The Latest Bad Idea for Guantánamo

The Latest Bad Idea for Guantánamo

- in House of Representatives


Camp X-Ray, where the first detainees sent to Guantánamo Bay were housed.

Damon Winter/The New York Times

Soon after the detainee population at Guantánamo Bay dropped to 61 last month, Republicans in the House went into a panic. Representative Jackie Walorski of Indiana figured it was time to halt any and all new transfers.

“Americans are safer with these dangerous detainees securely locked up,” she railed on Thursday on the House floor, urging others to back a bill that would halt detainee resettlements until more onerous restrictions could be placed on releases or President Obama left office.

Speaker Paul Ryan offered a full-throated endorsement, which helped the bill pass the House with 244 votes. Republicans, who have barred the Pentagon from transferring detainees to the United States and made it difficult to repatriate them, have worked ceaselessly to prevent Mr. Obama from keeping his pledge to shut down the prison in his first year in office. They can stop worrying about it now. White House officials are resigned to having to hand over the prison, and its legal morass, to the next administration.

Since it opened in 2002, the prison has been an emblem of America at its worst, a place of torture, in which fundamental principles, including the right to due process, were abandoned. It has subjected Washington to international scorn and given credence to the propaganda of extremist groups. It is no coincidence that the Islamic State has adopted Guantánamo’s familiar orange jumpsuits in videos depicting the execution of Western hostages.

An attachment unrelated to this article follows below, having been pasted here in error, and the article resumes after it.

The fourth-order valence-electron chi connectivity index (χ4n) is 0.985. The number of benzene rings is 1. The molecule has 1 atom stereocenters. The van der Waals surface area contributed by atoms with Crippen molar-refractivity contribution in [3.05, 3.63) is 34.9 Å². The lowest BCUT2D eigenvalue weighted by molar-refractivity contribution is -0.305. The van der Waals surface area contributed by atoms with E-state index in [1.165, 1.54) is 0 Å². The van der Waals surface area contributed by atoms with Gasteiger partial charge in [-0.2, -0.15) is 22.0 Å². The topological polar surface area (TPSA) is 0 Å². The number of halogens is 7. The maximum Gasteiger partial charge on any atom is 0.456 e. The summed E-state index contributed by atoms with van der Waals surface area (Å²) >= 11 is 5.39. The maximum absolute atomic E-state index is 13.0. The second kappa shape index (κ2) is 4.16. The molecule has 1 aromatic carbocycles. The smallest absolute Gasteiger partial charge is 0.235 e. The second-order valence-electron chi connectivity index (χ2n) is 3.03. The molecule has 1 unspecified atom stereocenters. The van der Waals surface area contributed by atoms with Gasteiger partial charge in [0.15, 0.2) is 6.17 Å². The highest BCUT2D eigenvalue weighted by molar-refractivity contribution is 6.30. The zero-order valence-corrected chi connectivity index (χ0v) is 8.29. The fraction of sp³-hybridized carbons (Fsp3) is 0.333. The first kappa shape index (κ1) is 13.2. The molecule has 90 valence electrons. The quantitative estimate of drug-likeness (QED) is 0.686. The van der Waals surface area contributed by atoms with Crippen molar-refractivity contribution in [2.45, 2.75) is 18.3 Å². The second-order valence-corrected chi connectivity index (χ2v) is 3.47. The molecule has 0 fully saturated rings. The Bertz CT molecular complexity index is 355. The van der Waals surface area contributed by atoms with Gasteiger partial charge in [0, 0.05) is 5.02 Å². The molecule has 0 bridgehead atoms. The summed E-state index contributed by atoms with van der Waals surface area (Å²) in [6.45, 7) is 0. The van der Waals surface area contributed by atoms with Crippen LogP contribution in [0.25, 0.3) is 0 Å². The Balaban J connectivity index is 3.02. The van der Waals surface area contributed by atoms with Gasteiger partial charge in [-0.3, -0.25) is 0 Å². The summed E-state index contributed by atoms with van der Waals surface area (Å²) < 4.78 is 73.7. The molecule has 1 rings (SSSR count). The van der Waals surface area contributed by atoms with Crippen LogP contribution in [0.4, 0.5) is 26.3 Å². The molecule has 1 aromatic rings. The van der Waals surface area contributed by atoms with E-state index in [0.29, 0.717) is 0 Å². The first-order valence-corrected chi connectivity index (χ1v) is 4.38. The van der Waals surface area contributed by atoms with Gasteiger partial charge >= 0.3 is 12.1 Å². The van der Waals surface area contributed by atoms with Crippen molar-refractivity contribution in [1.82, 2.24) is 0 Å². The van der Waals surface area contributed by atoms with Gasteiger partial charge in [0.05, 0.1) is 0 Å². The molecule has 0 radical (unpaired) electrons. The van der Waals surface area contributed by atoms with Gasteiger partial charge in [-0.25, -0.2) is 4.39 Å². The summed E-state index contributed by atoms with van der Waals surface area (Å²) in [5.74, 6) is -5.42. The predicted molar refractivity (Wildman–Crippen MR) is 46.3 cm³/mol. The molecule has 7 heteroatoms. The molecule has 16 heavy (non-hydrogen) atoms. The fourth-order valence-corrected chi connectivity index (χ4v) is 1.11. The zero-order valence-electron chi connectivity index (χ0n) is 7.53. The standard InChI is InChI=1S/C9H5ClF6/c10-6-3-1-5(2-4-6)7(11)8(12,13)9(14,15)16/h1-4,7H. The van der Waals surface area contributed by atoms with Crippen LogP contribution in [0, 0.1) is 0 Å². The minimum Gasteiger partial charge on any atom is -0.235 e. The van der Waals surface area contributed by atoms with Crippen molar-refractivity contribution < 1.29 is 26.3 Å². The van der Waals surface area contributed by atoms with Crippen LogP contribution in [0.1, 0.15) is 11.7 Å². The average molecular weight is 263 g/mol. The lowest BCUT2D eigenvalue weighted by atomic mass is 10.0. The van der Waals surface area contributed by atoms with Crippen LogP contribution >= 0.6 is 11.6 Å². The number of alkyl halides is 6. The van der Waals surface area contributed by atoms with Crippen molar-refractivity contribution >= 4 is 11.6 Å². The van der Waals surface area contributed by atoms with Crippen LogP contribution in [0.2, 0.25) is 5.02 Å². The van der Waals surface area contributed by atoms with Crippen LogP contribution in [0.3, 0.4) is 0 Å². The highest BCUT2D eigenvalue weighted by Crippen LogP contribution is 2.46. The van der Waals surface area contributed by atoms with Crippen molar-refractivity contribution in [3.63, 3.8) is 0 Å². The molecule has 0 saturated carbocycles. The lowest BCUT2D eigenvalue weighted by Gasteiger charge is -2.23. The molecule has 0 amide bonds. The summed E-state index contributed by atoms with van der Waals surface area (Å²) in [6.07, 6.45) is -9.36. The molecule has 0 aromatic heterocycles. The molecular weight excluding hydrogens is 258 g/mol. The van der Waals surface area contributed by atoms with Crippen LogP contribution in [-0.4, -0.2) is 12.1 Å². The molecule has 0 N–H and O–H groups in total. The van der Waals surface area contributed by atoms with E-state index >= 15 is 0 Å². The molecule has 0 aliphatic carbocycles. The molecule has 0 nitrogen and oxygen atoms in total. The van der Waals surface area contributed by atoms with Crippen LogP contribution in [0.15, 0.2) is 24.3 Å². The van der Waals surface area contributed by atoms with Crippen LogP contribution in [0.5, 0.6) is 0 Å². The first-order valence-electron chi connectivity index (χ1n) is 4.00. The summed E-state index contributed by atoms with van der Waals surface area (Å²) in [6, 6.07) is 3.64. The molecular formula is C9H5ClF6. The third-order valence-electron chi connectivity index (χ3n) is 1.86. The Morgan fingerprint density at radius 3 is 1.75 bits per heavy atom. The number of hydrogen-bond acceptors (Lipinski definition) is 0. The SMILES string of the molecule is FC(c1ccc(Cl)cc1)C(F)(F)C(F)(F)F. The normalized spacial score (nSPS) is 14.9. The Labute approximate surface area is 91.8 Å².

It may be fair to ask whether Mr. Obama moved too slowly to shut down Guantánamo early in his presidency. But administration officials cannot be accused of being reckless in winnowing the inmate population. Of the 161 detainees the Pentagon has released since Mr. Obama took office, nine, or 5.6 percent, are believed to have re-engaged with extremist groups, according to an intelligence assessment. Of the 532 released by President George Bush, 21 percent are believed to have returned to battle.

During their final months in office, White House officials hope to significantly reduce the detainee population. Of the 61 remaining prisoners, 20 are cleared for transfer if the government manages to find a suitable destination for each one. A few whose cases were recently reviewed by a board of national security officials may also be cleared for transfer. There are no plans to release the detainees who have pending cases before the military commission, including Khalid Shaikh Mohammed, the mastermind of the Sept. 11 attacks.

While there appears to be little interest in the Senate in passing a bill like Ms. Walorski’s measure, her proposal is likely to be on the table when the House and Senate versions of the military spending bill are reconciled later this year. It would be a travesty to add further barriers to closing Guantánamo, a goal that the next president should make a priority.

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